lowest 10%: NA%
highest 10%: NA%

Budget:
revenues: $138 billion
expenditures: $118.3 billion (2013 est.)

Taxes and other revenues:
35.4% of GDP (2013 est.)
country comparison to the world: 64
[see also: Taxes and other revenues country ranks ]

Budget surplus (+) or deficit (-):
5% of GDP (2013 est.)
country comparison to the world: 9
[see also: Budget surplus (+) or deficit (-) country ranks ]

Public debt:
41.7% of GDP (2013 est.)
country comparison to the world: 84

42.6% of GDP (2012 est.)
[see also: Public debt country ranks ]

Fiscal year:
calendar year

Inflation rate (consumer prices):
1.3% (2013 est.)
country comparison to the world: 35

0.7% (2012 est.)
[see also: Inflation rate (consumer prices) country ranks ]

Central bank discount rate:
NA%
[see also: Central bank discount rate country ranks ]

Stock of narrow money:
NA% (31 December 2013 est.)

$81.46 billion (31 December 2012 est.)
[see also: Stock of narrow money country ranks ]

Stock of broad money:
$260.2 billion (31 December 2013 est.)
country comparison to the world: 33

$234.8 billion (31 December 2012 est.)
[see also: Stock of broad money country ranks ]

Stock of domestic credit:
$308.1 billion (31 December 2013 est.)
country comparison to the world: 35

$293.4 billion (31 December 2012 est.)
[see also: Stock of domestic credit country ranks ]

Market value of publicly traded shares:
$67.95 billion (31 December 2012 est.)
country comparison to the world: 42

$71.33 billion (31 December 2011)
$77.08 billion (31 December 2010 est.)
[see also: Market value of publicly traded shares country ranks ]

Current account balance:
$52.67 billion (2013 est.)
country comparison to the world: 13

$66.56 billion (2012 est.)
[see also: Current account balance country ranks ]

Exports:
$368.9 billion (2013 est.)
country comparison to the world: 18

$350.1 billion (2012 est.)
[see also: Exports country ranks ]

Exports - commodities:
crude oil 45%, natural gas, reexports, dried fish, dates

Exports - partners:
Japan 15.4%, India 13.4%, Iran 10.7%, Thailand 5.5%, Singapore 5.5%, South Korea 5.3% (2012)

Imports:
$249.6 billion (2013 est.)
country comparison to the world: 20

$221.9 billion (2012 est.)
[see also: Imports country ranks ]

Imports - commodities:
machinery and transport equipment, chemicals, food

Imports - partners:
India 17%, China 13.7%, US 10.5%, Germany 5.1%, Japan 4.2% (2012)

Reserves of foreign exchange and gold:
$58.04 billion (31 December 2013 est.)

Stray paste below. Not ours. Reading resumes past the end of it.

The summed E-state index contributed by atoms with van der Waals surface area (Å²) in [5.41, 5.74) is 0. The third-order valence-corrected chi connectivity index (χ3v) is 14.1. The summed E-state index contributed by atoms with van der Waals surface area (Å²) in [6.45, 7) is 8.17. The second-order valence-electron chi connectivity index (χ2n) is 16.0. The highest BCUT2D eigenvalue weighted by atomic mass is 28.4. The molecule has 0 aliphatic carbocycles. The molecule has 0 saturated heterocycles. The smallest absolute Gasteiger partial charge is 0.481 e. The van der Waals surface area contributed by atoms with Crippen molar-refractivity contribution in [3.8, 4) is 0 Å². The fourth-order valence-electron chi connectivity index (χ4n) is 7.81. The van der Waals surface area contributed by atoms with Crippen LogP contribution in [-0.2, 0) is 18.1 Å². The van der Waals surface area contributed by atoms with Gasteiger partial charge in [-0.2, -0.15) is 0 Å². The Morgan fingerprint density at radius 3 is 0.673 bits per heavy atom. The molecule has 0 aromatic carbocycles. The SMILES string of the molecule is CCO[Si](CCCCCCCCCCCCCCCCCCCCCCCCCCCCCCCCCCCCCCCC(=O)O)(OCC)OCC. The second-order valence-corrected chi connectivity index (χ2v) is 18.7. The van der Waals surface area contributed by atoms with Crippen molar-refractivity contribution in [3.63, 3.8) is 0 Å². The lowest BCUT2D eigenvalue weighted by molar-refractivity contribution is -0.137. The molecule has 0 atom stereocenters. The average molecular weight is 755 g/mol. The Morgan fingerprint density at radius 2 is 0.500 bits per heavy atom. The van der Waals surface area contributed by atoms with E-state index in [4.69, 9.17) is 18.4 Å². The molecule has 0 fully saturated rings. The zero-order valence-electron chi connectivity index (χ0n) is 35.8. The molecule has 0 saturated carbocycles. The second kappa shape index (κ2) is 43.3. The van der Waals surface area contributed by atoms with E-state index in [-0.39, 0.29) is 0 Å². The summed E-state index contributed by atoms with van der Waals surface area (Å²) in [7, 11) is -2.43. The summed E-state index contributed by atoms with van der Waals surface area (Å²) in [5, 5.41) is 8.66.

country comparison to the world: 34

$47.04 billion (31 December 2012 est.)
[see also: Reserves of foreign exchange and gold country ranks ]

Debt - external:
$167.9 billion (31 December 2013 est.)
country comparison to the world: 35

$162.3 billion (31 December 2012 est.)
[see also: Debt - external country ranks ]

Stock of direct foreign investment - at home:
$103 billion (31 December 2013 est.)
country comparison to the world: 41

$92.96 billion (31 December 2012 est.)
[see also: Stock of direct foreign investment - at home country ranks ]

Stock of direct foreign investment - abroad:
$61.96 billion (31 December 2013 est.)
country comparison to the world: 35

$58.46 billion (31 December 2012 est.)
[see also: Stock of direct foreign investment - abroad country ranks ]

Exchange rates:
Emirati dirhams (AED) per US dollar -

3.673 (2013 est.)
3.6725 (2012 est.)
3.6725 (2010 est.)
3.673 (2009)
3.6725 (2008)


NOTE: 1) The information regarding United Arab Emirates on this page is re-published from the 2015 World Fact Book of the United States Central Intelligence Agency. No claims are made regarding the accuracy of United Arab Emirates Economy 2015 information contained here. All suggestions for corrections of any errors about United Arab Emirates Economy 2015 should be addressed to the CIA.
2) The rank that you see is the CIA reported rank, which may habe the following issues:
  a) They assign increasing rank number, alphabetically for countries with the same value of the ranked item, whereas we assign them the same rank.
  b) The CIA sometimes assignes counterintuitive ranks. For example, it assigns unemployment rates in increasing order, whereas we rank them in decreasing order






This page was last modified 10-Feb-15
Copyright © 1995- , ITA (all rights reserved).

    . Feedback